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Perth Hindu Temple opens

The grand consecration of the new Perth Hindu temple was held on September 8, 2005, temple officials said.

About 2000 people attended the Maha Kumbhabishekam event they said.

The ceremonies were conducted by Shri Parameswara Kurukkal (Malaysia) in the presence of Satguru Bodhinatha Veylanswami (Hawaii) with the assistance of priests from Sri Lanka, India and Malaysia and other temples in Australia (Sydney, Melbourne and Brisbane).

The consecration ceremony sequence commenced with the Ganesha Hawan on 13 July 2005 and continued daily with the Yantra Pooja for 48 days as per Hindu customs, they said.

Apart from he central shrines of Shiva, Devi and Ganesha, the temple also has shrines for Vishnu, Lakshmi, Murugan and Hanuman.

“The outstanding architecture of the temple is the work of a dedicated team of local and overseas devotees,” temple officials said.

The architecture drawings were done by the famous architect Mr V S Thurairajah.

The land for the temple site was consecrated by Swami Shantananda in a ceremony in 1987, with construction of the multi purpose hall commencing in March 1989.

The foundation ceremony for the new temple was held on 10 April 1998.

Artisans from India led by Stapathi,Devakottai S.Nagarajan, who commenced detailed work in August 2002, produced intricate sculptural work on shrine domes, on pillars and temple walls.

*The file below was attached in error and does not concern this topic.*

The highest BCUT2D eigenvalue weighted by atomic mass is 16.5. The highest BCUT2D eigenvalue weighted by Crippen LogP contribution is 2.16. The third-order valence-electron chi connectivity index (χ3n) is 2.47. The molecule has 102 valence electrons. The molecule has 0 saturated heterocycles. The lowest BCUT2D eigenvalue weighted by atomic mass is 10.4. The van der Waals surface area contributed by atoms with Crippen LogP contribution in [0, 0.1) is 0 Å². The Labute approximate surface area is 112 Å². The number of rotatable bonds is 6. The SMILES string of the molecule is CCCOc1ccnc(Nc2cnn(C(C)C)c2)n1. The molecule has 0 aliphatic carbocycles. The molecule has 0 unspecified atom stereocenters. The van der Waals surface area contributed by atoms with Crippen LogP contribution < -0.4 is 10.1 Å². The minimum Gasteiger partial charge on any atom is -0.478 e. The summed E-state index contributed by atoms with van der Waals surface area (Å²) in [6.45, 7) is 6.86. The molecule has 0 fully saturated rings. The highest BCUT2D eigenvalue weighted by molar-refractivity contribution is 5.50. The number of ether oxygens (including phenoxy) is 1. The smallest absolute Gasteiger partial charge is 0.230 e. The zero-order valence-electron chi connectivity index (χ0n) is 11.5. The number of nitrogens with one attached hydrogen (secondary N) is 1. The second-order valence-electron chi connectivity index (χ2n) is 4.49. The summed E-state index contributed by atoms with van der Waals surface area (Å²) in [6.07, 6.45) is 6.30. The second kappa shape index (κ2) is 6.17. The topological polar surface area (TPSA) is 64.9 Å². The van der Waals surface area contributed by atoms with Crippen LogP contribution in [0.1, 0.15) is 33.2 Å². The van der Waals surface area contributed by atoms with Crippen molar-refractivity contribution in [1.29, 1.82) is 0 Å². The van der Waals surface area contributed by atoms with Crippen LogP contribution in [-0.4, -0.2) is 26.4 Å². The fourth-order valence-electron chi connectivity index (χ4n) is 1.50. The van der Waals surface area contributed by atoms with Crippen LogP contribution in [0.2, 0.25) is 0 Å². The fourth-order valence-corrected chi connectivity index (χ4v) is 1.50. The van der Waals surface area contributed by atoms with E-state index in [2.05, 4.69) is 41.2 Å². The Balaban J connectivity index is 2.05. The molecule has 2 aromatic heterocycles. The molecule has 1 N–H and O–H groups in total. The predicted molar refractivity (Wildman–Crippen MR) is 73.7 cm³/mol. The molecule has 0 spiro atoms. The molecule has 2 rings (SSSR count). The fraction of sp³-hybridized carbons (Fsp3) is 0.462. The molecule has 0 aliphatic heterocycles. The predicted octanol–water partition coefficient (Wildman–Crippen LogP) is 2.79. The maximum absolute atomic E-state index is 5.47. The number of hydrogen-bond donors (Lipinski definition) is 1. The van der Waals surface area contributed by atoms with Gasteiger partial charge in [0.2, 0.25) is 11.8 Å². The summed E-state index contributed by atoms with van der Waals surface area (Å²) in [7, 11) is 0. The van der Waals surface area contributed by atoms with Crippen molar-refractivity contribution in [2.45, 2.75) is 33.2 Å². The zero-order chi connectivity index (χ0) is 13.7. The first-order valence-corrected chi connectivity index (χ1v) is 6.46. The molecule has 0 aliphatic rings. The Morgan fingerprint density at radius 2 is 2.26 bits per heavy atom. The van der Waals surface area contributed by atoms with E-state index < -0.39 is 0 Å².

“Indeed it is a building which will create its place in the History of Western Australia,” temple officials said.

“Acknowledging the fact that the Hindus in Western Australia come from different countries and regions, our new temple is an outstanding example of multiculturalism within the Hindus,” temple officials said.

The architecture includes influence from North India (Uttar Pradesh, Punjab, Haryana and Rajasthan), Western India (Gujarat), South India (Tamil Nadu, Andhra and Kerala) and Sri Lanka, they pointed out.

The South side Gopuram (or entrance door) and all the icons in the South side of the temple including Vishnu, Lakshmi and Hanuman are in the North Indian pattern.

The sculptures on the wall Ram Parivar, Vishnu, Sri Krishna and Ganesha are in the North Indian and Gujrati pattern.

The North side Gopuram is in Gujrati pattern.

The North side icons, Kartikeya, Vasanta Mandapam, Utsava Mandapam and sculptures on the wall are in the South Indian and Sri Lankan pattern.

“The Perth Hindu Temple is thus an absolutely unique structure with no other temple in the world with similar characteristics,” they said.

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